Hume naturally mentions the problem of how it could be that an omnipotent God could create a universe containing great evils. It is a problem, but it is wrong to suggest that it shows some inconsistency in the God hypothesis. All that is needed is to show that the distinctive sorts of value that exist in this universe could not exist without the possibility of the evils that exist. We might want to stress that many possible evils need not become actual, and may even be forbidden, though they cannot be excluded, by God. And we might want to add that all evils can be sublimated or compensated by overwhelmingly greater goods, beyond this life, for all victims of evil. Then we could show that the values of this universe, including the existence of the human species, could not exist in any other universe. This would in effect be an appeal to a 'final theory', in Steven Weinberg's sense, of a theory that shows that the basic laws of this universe are the only ones mathematically consistent with the existence of carbon-based intelligent life-forms.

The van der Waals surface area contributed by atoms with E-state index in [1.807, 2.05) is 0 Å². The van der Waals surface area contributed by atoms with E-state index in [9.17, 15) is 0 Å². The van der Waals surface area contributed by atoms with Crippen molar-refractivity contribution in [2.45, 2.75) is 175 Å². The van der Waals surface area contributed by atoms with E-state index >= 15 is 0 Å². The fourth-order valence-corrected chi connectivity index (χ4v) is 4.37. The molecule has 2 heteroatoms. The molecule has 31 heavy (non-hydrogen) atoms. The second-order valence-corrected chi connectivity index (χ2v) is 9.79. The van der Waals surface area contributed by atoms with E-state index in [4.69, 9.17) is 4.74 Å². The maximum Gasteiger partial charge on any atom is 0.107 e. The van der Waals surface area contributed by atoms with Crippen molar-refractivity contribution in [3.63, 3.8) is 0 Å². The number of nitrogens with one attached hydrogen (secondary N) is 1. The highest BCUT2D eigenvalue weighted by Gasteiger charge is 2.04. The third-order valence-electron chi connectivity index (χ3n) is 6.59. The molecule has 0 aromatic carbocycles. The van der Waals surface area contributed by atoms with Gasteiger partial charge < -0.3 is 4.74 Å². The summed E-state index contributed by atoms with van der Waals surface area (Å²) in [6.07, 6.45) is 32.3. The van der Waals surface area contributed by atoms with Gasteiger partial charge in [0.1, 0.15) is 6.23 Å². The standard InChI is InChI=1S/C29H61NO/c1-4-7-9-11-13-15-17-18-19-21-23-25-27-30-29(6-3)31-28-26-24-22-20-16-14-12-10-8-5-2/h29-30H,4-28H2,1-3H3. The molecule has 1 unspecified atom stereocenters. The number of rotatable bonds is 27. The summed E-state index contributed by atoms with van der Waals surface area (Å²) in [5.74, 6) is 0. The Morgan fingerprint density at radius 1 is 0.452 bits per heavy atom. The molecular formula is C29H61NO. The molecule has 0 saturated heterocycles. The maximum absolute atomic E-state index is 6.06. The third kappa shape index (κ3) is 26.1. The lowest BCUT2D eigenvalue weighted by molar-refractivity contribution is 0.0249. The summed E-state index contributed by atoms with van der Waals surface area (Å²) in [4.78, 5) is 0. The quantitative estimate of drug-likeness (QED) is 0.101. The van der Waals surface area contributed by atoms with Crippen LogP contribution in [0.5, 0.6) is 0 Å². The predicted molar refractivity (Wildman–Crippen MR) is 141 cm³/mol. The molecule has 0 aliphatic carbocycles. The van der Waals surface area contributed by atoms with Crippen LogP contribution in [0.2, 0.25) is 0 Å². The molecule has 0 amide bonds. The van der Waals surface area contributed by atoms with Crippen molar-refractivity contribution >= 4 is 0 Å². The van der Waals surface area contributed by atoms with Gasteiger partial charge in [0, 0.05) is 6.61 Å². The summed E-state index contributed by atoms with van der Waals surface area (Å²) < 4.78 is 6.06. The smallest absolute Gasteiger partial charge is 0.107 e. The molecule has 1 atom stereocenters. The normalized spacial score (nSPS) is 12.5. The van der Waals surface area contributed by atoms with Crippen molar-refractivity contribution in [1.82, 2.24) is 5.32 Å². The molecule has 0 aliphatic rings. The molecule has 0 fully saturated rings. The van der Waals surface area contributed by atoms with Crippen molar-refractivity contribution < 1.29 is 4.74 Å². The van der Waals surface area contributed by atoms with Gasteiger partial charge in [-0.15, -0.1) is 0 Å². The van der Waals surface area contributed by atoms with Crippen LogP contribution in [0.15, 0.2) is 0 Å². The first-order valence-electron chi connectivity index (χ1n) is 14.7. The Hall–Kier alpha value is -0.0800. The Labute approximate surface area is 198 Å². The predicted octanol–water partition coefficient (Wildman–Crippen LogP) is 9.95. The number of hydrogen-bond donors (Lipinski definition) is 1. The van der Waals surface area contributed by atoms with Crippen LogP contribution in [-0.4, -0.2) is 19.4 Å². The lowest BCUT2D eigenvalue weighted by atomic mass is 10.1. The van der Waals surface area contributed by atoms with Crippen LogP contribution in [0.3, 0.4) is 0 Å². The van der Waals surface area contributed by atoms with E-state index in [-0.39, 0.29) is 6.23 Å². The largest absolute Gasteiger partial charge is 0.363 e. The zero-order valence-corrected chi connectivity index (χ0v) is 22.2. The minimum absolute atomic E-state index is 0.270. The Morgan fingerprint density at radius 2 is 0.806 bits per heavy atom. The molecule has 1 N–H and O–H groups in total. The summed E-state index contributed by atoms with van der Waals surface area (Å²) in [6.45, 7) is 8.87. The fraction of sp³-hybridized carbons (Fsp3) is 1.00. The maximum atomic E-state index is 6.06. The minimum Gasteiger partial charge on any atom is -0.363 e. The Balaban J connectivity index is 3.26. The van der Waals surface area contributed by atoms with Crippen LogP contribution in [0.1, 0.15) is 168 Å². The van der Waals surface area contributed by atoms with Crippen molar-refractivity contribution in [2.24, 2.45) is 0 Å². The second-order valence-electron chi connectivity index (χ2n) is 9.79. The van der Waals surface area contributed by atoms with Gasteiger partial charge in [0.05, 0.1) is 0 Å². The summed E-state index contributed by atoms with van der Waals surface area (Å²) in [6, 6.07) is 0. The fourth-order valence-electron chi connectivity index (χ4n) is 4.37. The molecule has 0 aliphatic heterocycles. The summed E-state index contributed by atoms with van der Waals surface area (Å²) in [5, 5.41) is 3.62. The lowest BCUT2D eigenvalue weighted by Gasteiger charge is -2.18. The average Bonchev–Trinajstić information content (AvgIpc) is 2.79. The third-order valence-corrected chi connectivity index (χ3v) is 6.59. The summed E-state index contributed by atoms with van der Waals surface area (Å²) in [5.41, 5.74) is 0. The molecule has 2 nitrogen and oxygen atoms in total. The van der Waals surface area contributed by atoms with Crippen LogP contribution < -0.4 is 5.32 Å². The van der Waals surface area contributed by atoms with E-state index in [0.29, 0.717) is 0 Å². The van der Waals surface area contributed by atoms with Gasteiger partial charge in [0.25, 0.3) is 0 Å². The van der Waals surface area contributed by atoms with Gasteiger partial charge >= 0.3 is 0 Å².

Weinberg does not think that the value of human life is worth the suffering that goes with it. But it is part of the God hypothesis that all the sufferings of this life are as nothing compared to the glories that are to come. If we were really convinced that we could not even exist without the possibility of suffering, and that there is eternal beatitude to come, I believe we would all say that this universe is eminently creatable by a good God.
But how can an omnipotent God be bound by such necessities? Hume argues that 'whatever we conceive as existent, we can also conceive as non-existent' (Part 9). And whatever we can conceive without self-contradiction, can exist. But we can conceive a God creating a world without any evil in it, and nothing exists by necessity in the real world. So evil cannot be necessary, and God did not have to create it. If God did create it, or even allow it, then God is not good.